Trout Hike – Piney Run Trout Fishing (MD)

The great thing about fishing Piney Run is that you actually have three choices. You can fish the long stocked stretch of Piney that parallels Marriottsville Road Number 2 or, take a hop skip and a jump down the road and fish up or downstream on the Patapsco from the large parking area at the bridge. I arrived at Piney midmorning on March 27 — the implied “opening” of “trout season” as a result of the extended closure Maryland imposes to stock a wide variety of streams.

After casting an anxious eye on the Patapsco river as I drove across, I hung a left and began to follow Piney Run north.  My initial impression was that of disappointment as the stream looked like a typical central Maryland flatland trout stream — sandy and shallow. Within 100 yards my perspective changed. As soon as the stream picked up a little bit of gradient as it flowed down the hill to join the Patapsco, its character changed from mud and sand to a traditional trout stream full rocks and small plunge pools.

I was glad that I had fly gear instead of spin because the small pools that speckled the creek would be too small to use spin gear. Spinners would have little time to activate. However, it would be just as easy to float a wad of powerbait down through the seam in the current as it would for me to float a nymph – and there were plenty of folks doing just that – no big deal…. this is put and take water.

I continued north looking for a likely turn off and was not surprised to see many of them already filled with several vehicles. After all, this was the first day after the extended March close. Eventually, I gave up trying to find empty turn off and pulled in next to three other trucks.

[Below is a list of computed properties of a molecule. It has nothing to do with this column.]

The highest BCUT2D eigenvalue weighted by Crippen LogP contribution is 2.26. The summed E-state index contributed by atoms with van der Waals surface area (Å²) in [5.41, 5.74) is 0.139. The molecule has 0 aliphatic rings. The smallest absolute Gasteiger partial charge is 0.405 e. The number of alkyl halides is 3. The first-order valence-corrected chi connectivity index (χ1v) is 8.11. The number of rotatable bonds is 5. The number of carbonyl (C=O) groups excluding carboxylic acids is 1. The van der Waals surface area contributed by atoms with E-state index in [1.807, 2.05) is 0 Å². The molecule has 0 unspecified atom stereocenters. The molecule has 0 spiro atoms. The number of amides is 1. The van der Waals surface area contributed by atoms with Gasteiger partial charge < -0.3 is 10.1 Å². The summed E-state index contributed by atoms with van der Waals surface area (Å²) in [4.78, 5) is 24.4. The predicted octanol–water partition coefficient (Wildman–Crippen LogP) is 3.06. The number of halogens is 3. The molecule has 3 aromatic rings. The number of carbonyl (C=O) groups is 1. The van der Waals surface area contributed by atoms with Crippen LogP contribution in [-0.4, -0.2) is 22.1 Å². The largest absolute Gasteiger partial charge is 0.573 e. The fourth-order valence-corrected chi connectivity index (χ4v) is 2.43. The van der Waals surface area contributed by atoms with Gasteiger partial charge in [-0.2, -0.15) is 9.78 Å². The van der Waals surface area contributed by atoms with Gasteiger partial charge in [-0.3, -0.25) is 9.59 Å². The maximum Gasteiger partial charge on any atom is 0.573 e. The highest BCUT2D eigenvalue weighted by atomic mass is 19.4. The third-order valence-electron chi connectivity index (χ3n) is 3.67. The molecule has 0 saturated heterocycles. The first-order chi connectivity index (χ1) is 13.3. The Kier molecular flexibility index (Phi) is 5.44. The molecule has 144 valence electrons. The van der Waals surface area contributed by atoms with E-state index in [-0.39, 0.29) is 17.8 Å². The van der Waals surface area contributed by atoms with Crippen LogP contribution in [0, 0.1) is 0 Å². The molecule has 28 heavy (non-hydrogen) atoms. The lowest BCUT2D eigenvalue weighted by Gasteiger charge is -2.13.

I had a brief chat with another guy and asked him how he had been doing. He said he’d just gotten here and did not have any intelligence to report. Typically, when I go fishing, I like to walk away from the crowd, but I realized that with the road running right next to the stream, that was not in a happen in this particular location. Therefore, any place was as good as any other, so I walked over to the stream and began fishing. As I mentioned above, the creek had a classic trout feel to it and, with plenty of water from the recent rains filling its course, it was sparkling and active. Finally, with the stocking of just over 700 trout during the closure season, the fish should have had plenty of time to distribute throughout the length of the stocked section.

My hope was that the fish had moved and that they had become accustomed to living in a natural environment. Therefore, I decided to rig up a nymph within a dropper. My rationale was that it would be easier to fish a nymph on an indicator given the short distances in the tight holes that were interspersed randomly along the creek.

I started to feel my way upstream and quickly found a number of small holes that were perfect for my nymph. There were even some longer stretches over equally deep cuts. In short order, I picked up a few stocked trout. They were happy to hit my nymph as well as the egg pattern dropper I had attached. The key color on this day was red. I used a red Copper John and a red egg. I continued to fish my way upstream and began to run into more and more other fishermen. As I chatted with them, they confirmed that red was the consistent productive color and was working equally well with powerbait blobs.